“We know the numbers are going to come down,” he said, adding hospitalization numbers are a lagging indicator.
Copping said since Jan. 16, the number of cases have been declining.
“Our wave, in terms of community spread, appears to have peaked then, and our wastewater data backs that up.”
The health minister said the public health measures have a cost — economic, social and mental — and the government should loosen or remove them as soon as it’s able.
However, Copping said the EMS and emergency department systems are under particular strain because of staffing shortages and volume of cases.
The Opposition doesn’t support the timing of the UCP government’s decision to start lifting restrictions.
“It’s clear the UCP are trying to paint a much rosier picture of Omicron’s impacts on our health-care system than the reality,” NDP health critic David Shepherd said. “Health-care workers have been very clear that this has been the worst wave for them yet, and hospitals are still scrambling with reduced staffing and trying to catch up on surgery backlogs.”
The NDP also takes issue with the province making the QR code scanning app unavailable for new downloads.
“The abrupt removal of the vaccine verification smartphone app flies completely counter to the premier’s own claims this week that the government will still support businesses who choose to use the restrictions exemption program,” Shepherd said.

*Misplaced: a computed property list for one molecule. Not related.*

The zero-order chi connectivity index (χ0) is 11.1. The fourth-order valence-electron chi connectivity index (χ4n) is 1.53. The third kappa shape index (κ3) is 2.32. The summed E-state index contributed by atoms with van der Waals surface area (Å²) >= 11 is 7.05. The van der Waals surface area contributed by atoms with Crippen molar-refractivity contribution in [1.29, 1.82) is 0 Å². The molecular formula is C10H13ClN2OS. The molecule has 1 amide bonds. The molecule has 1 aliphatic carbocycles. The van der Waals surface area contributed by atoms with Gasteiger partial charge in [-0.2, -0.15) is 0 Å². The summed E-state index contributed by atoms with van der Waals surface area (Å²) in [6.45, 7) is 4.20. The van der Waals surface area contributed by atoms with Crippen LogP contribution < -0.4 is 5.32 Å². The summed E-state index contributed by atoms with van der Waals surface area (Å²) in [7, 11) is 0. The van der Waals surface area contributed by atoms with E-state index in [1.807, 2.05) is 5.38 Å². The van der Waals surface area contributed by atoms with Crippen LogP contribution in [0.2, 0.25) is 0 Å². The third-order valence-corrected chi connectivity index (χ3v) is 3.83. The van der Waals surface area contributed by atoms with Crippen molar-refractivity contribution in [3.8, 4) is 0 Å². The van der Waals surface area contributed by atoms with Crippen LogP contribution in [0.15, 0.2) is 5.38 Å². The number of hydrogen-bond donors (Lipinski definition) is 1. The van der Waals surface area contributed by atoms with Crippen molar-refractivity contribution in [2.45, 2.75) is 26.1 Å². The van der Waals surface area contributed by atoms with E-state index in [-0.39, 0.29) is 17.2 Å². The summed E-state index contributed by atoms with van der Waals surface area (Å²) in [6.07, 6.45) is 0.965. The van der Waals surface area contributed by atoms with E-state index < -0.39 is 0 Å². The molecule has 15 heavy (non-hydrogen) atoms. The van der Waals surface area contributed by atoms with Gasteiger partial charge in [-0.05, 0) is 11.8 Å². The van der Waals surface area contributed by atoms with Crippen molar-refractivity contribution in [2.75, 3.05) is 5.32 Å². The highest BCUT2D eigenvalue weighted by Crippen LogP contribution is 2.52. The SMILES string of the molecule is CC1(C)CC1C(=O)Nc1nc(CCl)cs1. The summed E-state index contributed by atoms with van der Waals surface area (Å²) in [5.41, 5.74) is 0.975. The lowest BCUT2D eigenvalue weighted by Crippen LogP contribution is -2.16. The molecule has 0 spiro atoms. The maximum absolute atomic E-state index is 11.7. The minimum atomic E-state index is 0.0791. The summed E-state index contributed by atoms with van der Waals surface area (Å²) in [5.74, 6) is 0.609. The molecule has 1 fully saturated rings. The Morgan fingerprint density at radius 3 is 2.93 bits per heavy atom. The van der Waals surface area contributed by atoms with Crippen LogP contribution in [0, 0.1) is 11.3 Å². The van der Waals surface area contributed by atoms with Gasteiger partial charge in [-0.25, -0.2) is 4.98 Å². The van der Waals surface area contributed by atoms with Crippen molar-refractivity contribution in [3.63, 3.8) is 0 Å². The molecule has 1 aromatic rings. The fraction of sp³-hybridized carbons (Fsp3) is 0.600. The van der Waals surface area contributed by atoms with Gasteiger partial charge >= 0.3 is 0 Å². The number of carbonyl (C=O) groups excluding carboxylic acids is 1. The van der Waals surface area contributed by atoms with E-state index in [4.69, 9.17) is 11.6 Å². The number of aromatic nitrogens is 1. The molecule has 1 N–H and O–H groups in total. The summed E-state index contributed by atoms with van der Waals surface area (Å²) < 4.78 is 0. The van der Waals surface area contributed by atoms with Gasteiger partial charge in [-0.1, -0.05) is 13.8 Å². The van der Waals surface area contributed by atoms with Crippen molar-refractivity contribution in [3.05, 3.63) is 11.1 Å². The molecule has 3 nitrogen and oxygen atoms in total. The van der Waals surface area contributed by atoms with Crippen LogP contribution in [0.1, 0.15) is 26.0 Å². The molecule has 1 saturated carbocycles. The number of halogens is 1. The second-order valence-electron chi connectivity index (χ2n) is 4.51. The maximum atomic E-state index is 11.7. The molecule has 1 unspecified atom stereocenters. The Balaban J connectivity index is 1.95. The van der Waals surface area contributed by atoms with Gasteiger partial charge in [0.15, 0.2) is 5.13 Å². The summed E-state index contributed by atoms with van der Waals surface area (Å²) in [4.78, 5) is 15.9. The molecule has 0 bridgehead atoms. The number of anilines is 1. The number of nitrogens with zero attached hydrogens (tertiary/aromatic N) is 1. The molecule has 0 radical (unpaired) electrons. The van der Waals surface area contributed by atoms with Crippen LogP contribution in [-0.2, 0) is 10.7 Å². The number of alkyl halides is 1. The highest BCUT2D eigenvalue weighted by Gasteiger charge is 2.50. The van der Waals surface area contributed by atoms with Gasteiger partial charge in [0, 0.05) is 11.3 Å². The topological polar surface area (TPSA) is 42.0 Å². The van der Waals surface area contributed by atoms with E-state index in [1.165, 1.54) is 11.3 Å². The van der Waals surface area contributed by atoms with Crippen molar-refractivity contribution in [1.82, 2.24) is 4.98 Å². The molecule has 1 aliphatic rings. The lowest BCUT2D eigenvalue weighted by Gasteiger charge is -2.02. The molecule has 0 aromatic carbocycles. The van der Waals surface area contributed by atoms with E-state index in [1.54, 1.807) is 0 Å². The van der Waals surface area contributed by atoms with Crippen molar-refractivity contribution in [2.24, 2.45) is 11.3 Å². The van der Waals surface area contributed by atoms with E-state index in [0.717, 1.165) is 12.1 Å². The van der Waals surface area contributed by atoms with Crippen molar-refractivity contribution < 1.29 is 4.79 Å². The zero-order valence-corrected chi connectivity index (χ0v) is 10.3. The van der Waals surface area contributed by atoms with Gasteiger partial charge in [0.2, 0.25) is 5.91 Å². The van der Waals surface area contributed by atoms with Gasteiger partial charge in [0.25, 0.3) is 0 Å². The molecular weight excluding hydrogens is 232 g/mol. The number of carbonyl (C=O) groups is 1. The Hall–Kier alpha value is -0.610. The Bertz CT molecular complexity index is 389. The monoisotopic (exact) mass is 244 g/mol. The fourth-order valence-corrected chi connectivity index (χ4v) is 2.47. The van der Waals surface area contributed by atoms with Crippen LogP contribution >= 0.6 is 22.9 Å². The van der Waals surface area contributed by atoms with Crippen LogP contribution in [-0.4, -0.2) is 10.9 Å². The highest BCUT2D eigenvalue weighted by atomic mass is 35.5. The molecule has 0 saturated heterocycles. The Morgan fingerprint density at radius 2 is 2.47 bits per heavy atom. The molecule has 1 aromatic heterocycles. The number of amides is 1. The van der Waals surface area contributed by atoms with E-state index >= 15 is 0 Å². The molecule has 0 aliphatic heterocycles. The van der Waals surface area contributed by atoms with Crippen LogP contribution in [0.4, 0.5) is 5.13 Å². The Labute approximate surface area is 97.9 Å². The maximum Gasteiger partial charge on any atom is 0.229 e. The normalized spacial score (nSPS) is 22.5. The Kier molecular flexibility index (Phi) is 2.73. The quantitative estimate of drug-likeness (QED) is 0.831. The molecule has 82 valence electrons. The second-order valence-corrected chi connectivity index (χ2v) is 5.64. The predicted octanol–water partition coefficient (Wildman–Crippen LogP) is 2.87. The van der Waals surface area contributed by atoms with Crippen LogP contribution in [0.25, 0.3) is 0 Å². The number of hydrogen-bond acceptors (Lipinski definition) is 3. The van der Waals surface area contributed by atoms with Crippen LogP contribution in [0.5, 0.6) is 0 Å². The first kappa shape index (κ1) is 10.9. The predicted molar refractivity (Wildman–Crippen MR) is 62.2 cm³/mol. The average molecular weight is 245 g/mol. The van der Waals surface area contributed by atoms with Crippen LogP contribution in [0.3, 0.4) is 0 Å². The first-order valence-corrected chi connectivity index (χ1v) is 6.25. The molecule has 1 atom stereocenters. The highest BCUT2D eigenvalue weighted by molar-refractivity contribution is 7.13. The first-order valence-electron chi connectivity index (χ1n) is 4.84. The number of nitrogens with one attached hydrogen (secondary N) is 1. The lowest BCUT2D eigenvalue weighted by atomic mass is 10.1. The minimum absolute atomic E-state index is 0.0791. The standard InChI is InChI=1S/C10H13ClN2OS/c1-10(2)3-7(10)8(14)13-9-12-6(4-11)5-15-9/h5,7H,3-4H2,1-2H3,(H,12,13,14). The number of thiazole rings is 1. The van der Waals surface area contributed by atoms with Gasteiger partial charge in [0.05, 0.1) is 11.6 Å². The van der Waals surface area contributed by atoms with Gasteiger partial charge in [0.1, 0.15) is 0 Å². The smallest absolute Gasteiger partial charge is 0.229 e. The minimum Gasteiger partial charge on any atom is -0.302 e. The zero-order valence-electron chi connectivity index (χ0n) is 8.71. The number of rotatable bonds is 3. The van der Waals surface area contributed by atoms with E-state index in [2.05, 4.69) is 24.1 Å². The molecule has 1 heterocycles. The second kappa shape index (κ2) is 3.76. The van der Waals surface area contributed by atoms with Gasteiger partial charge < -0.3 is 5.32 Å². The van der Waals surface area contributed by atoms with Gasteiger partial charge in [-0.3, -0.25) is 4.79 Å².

“After Jason Kenney made threats against municipalities to legally remove their ability to introduce their own public health measures, a move like this cements the UCP’s refusal to listen to feedback and consult with municipalities on their concerns about COVID-19.”
Rapid COVID-19 tests
Despite “widespread supply challenges,” Alberta received more rapid COVID-19 test kits. Last week, the province sent 2.5 million of them to pharmacies and AHS sites across Alberta, Copping said.
Last Friday, 633 more pharmacies joined the rapid test distribution team, meaning a total of 1,453 pharmacies are taking part.
The health minister said the rapid test kits will no longer be available at AHS sites and only at participating pharmacies.
He said two million more kits are scheduled to arrive this week and Alberta pharmacies should receive stock by next week.
Every Albertan with a valid Alberta Health Card is eligible for one free kit (includes five tests) every 14 days.